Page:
Here I can only suggest an intensive reading course that focuses heavily on Jeavons, Frances Moore Lappe and Permaculture. Most neoliberal defenses of industrial factory farming involve numerous strawman fallacies, typically juxtaposing mechanized chemical agribusiness against archaic stand-ins for “organic” agriculture that ignore modern organic agriculture’s massive incorporation of soil science and microbiology, and the superior efficiency in output per acre of intensive techniques. In addition the “inefficiency” critiques of the food-mile movement and food localism they cite, in particular, are flawed in many ways. Srnicek’s and Williams’s point that long-distance shipping of out-of-season produce may be more energy-efficient than greenhouse growing may be correct in some instances. But for in-season produce Ralph Borsodi’s observation that nothing can beat the efficiency of production at the actual point of consumption stands. “Food-mile” critiques still assume fairly conventional, transportation-intensive retail distribution systems, as opposed to the form food production is likely to actually take in a post-capitalist shift from the cash nexus to social economy: the production of most in-season fruits, vegetables, nuts, etc., in rooftop, backyard and neighborhood gardens, and exchange in neighborhood farmers’ markets.
They also accept at face value all of neoliberal capitalism’s claims about the superior efficiency of “comparative advantage” based on outsourced production and globalized logistic chains. “The rapid automation of logistics presents the utopian possibility of a globally interconnected system in which parts and goods can be shipped rapidly and efficiently without human labour.”
In so doing, they ignore cases where diverse local economies with small-scale production at the point of consumption are objectively more efficient. Indeed they smugly dismiss advocates of industrial relocation as essentially nothing more than Luddite hippies, motivated by false nostalgia and yearning for the “simplicity” of a world long gone.
Other movements argue for an approach of withdrawal, whereby individuals exit from existing social institutions… Often these approaches are explicitly opposed to complex societies, meaning that the ultimate implied destination is some form of communitarianism or anarcho-primitivism.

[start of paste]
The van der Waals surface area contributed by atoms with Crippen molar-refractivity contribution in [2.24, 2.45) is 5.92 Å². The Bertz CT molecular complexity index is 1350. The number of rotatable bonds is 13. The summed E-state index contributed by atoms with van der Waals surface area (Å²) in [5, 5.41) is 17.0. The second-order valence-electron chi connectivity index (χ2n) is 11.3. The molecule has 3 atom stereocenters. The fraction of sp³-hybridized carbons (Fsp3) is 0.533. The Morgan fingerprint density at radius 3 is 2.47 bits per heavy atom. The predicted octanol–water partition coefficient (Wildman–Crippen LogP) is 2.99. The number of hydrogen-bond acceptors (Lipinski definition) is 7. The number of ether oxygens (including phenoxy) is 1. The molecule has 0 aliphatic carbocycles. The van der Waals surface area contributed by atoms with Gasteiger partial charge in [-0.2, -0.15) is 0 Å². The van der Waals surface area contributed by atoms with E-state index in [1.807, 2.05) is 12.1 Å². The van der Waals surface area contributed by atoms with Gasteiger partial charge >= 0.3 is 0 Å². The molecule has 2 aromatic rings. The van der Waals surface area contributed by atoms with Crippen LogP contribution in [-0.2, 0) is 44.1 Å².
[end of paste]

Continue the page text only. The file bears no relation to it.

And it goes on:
(Never mind that movements like autonomism also adopt an “approach of withdrawal,” which is explicitly based on the possibilities of advanced technology. They beg the question of whether the best approach to transition, in regard to existing institutions, is to conquer or withdraw from them. Their framing, quoted earlier, of “exit” and “building a counter-hegemony” as mutually exclusive alternatives, is fundamentally flawed; advocates of Exodus see their project as building a counter-hegemony through exit.)
In their localism these tree-hugging folk politicos, they say, ignore the “interconnectedness” of the world.
Shared between all of these [variants of localist ideology] is a belief that the abstraction and sheer scale of the modern world is at the root of our present political, ecological and economic problems, and that the solution therefore lies in adopting a ‘small is beautiful’ approach to the world…. The problem with localism is that, in attempting to reduce large-scale systemic problems to the more manageable sphere of the local community, it effectively denies the systemically interconnected nature o today’s world. Problems such as global exploitation, planetary climate change, rising surplus populations, and the repeated crises of capitalism are abstract in appearance, complex in structure, and non-localised…. Fundamentally, these are systemic and abstract problems, requiring systemic and abstract responses.